Truck Tires

Michelin Tires

Founded in 1888, Michelin tires are one of the largest tire manufacturers worldwide. A French company, Michelin’s headquarters are located in Clermont-Ferrand, France and ranks as the second largest tire company with Bridgestone coming in first. Part of what makes Michelin one of the top tire companies is that it owns a series of tire lines that are distributed throughout North America. These tires brands include Uniroyal ad BF Goodrich. Another aspect that has put Michelin in the lead amongst tire companies is that they have a vast amount of products. For example, in addition to vehicles and trucks, Michelin tires are found on motorcycles, bicycles, airplanes and other aircraft, and space shuttles. In fact, unlike some other tire companies, Michelin had its start by creating tires for bicycles.

Brothers, Edouard and Andre Michelin, began by designing an air (pneumatic) tire for a bicycle. In 1891, the tire they destined was used in the Paris-Brest-Paris race and the rider, Charles Terront, won first place. From there, the brothers continued to work on tires and new designs. Over a century later, Michelin is still associated with innovative techniques and scientific breakthroughs.

Michelin tires are sold worldwide and the company sells other products and services, in addition to tires. Some of the other products sold include travel services, lifestyle products, Michelin Engineering and Services Innovation and more. Michelin also has a strong presence in motorsports and the tires are frequently seen during various auto races.

What might be most interesting about the Michelin tire story is that Edouard Michelin and his wife had been inventing products for more than 50 years before the launch of the company’s tires. In 1820, Edourard Michelin and his wife Elizabeth Pugh Barker had invented and manufactured a line of rubber balls for children. Elizabeth Pugh Barker was the niece of the French scientist, Macintosh, who made scientific discoveries regarding rubber’s solubility.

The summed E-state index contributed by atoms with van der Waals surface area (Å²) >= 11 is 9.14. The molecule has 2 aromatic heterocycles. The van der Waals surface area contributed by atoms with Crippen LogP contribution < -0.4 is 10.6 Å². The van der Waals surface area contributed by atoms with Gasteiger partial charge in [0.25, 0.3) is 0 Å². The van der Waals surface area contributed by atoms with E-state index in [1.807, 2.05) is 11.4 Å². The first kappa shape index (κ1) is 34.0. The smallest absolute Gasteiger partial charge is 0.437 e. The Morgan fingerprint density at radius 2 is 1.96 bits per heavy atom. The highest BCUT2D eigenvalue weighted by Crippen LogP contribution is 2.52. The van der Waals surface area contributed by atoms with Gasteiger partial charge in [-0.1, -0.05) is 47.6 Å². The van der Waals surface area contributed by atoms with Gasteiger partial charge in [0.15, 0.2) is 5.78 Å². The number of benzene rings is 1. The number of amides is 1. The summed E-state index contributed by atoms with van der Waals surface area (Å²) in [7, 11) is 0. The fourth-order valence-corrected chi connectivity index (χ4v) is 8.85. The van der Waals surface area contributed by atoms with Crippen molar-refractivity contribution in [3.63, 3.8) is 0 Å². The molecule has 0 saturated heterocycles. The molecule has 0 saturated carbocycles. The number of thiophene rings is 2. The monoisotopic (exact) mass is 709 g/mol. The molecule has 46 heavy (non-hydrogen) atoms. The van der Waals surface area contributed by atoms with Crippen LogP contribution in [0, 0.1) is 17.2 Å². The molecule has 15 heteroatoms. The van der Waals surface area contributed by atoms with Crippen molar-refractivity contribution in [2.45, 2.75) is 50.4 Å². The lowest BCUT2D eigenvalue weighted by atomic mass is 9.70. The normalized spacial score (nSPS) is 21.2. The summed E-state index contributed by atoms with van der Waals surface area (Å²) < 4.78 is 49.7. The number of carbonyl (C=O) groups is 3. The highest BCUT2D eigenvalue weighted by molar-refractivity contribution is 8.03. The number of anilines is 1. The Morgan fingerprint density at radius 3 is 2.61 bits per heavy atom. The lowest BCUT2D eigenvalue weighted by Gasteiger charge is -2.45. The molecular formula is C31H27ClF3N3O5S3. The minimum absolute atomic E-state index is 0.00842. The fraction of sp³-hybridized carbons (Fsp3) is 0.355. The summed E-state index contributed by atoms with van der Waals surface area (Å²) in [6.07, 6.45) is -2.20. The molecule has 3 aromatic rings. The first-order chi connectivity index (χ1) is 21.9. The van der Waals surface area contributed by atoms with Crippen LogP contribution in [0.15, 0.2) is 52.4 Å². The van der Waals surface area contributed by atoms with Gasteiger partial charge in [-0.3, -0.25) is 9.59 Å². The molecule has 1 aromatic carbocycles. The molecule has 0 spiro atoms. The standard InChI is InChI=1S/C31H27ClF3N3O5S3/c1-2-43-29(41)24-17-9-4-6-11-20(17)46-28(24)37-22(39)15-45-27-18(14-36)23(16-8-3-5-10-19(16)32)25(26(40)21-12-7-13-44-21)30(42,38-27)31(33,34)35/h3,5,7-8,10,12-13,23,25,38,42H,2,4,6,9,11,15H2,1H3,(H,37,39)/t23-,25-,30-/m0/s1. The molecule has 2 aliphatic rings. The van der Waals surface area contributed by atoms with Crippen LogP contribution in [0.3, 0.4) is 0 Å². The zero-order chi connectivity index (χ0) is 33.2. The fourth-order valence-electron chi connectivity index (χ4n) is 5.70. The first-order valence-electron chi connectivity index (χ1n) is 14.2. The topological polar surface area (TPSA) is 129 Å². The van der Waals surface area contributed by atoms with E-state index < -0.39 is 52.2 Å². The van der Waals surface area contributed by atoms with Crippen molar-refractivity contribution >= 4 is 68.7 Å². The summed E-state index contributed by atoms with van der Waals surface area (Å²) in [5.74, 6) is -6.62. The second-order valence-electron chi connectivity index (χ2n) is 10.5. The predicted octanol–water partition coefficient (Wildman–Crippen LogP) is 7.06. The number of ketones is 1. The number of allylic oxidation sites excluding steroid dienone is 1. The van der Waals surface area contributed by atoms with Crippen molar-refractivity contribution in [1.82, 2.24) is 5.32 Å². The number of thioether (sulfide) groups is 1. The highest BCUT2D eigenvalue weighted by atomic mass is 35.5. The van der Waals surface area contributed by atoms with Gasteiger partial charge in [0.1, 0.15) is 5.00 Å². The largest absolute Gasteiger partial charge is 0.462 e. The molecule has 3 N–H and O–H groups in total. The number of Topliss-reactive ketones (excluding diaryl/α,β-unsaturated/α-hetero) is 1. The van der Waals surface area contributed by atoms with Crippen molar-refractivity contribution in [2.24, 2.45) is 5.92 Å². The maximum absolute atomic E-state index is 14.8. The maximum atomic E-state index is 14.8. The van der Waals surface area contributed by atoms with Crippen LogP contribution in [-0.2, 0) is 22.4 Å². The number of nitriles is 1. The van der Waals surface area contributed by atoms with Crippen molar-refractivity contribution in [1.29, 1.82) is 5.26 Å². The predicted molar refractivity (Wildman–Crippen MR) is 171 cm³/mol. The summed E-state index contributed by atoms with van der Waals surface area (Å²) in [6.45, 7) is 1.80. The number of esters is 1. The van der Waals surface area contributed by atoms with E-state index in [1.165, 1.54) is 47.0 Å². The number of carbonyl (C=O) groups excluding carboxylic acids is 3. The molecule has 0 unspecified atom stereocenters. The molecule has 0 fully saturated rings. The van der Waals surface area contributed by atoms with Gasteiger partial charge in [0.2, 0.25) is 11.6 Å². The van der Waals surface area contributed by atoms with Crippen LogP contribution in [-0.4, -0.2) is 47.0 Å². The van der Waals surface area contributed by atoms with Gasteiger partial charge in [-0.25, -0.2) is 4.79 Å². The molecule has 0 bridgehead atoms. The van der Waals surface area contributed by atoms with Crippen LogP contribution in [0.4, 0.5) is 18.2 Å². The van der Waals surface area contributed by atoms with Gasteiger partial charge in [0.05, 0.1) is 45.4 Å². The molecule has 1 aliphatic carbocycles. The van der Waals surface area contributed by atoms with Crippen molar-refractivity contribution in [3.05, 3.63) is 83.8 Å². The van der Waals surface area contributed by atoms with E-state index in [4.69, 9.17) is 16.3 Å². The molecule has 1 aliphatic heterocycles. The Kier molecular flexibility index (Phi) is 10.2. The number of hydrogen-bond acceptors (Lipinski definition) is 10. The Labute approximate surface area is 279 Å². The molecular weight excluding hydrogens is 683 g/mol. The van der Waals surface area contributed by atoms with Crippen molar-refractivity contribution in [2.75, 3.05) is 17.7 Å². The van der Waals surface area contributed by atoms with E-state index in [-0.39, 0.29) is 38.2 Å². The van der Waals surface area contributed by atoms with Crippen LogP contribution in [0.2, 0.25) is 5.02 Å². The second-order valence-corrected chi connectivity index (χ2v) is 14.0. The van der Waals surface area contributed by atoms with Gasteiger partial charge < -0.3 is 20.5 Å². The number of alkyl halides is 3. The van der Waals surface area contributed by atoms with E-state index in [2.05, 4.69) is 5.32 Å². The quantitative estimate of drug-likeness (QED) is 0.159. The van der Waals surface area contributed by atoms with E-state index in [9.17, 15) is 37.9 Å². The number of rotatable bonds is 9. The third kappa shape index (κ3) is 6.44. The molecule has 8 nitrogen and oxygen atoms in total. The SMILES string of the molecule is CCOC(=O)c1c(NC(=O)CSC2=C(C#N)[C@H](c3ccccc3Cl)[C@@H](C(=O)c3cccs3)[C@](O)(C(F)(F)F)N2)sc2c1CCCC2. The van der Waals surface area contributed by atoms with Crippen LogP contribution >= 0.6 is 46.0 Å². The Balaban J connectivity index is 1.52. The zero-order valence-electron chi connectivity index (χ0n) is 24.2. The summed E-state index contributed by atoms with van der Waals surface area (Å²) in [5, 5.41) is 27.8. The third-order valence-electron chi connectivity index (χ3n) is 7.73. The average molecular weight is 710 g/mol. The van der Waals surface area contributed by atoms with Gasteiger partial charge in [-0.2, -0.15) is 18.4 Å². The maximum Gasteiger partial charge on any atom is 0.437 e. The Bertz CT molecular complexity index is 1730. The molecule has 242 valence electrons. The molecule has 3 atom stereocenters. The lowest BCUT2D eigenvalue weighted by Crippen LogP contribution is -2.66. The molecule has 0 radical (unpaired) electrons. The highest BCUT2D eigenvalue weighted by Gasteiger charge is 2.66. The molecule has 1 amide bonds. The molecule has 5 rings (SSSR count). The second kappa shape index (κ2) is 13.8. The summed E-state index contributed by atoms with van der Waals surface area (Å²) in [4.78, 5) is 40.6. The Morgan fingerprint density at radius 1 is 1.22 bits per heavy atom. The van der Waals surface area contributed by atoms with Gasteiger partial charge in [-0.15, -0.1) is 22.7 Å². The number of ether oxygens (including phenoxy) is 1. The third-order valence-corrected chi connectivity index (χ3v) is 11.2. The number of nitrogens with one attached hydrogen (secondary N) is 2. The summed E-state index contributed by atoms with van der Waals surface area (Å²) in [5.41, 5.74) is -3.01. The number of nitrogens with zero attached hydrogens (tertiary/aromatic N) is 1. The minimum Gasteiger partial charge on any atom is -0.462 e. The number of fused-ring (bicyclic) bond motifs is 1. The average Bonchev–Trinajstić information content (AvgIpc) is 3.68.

In 1900, Michelin released their first Michelin Red Guide, which proved to be a treasure trove of valuable tips and information. By 1905, Michelin created the Sole tire that had studs inserted to help extend the tire’s lifespan as well as to improve traction. By 1906, Michelin would launch their first plant in another country: Italy. By 1907, Michelin would launch their first plant in the United States. It was located in Milltown, New Jersey.

By 1914, Michelin began to build aircraft for the French government to use during the war. They built and contributed 1,884 aircraft and a warehouse at the Clermont-Ferrand tire storage area was used as a temporary hospital to treat soldiers wounded during combat. Michelin reports that 2,993 soldiers were treated at the hospital. By 1923, Michelin would be back focusing on innovative designs and tire models. It was in 1923 that Michelin designed the Comfort tire that was the first low pressure passenger tire.

In 1925, Michelin expanded their rubber facilities and purchased 13,600 acres in Indochina. Two years later, Michelin would open a plant in England and a second plant in Italy. In 1929, Michelin expanded their tire company and created the Micheline rail car ad train tire. One year later, the company took out a patent for a tire with a built in tube. The patent and tire would be the predecessor for the tubeless tire. In 1932, Michelin designed the Super Comfort tire, which was a low pressure model. The next year, Michelin would see more expansion as they opened up a facility in Argentina. In 1934, Michelin developed the Stop tire. The tire was a huge success as it featured anti skid strips on the rubber that would prevent or reduce the risk of skidding on roads that were wet. In 1937, Michelin designed the Pilot and Metalic tires.

Michelin underwent a name change and in 1940 officially became Michelin Rubber Manufacturing. More innovative developments were underway and in 1946, Michelin developed the radial tire. By 1949, the radial tire was sold under the name Michelin X. The success of radial technology prompted Michelin to apply the technique to truck tires in 1952. In 1965, Michelin XAS, the first asymmetric tire was designed for use with fast cars. In 1967, the Michelin X replaced the Michelin ZX. IN 1975, the TRX and XZX were launched. The XZX replaced the ZX tire. In 1994, Michelin created the Energy tire, which was designed for fuel economy. Michelin tires continue to provide breakthroughs and technological advances in tire safety and energy savings.

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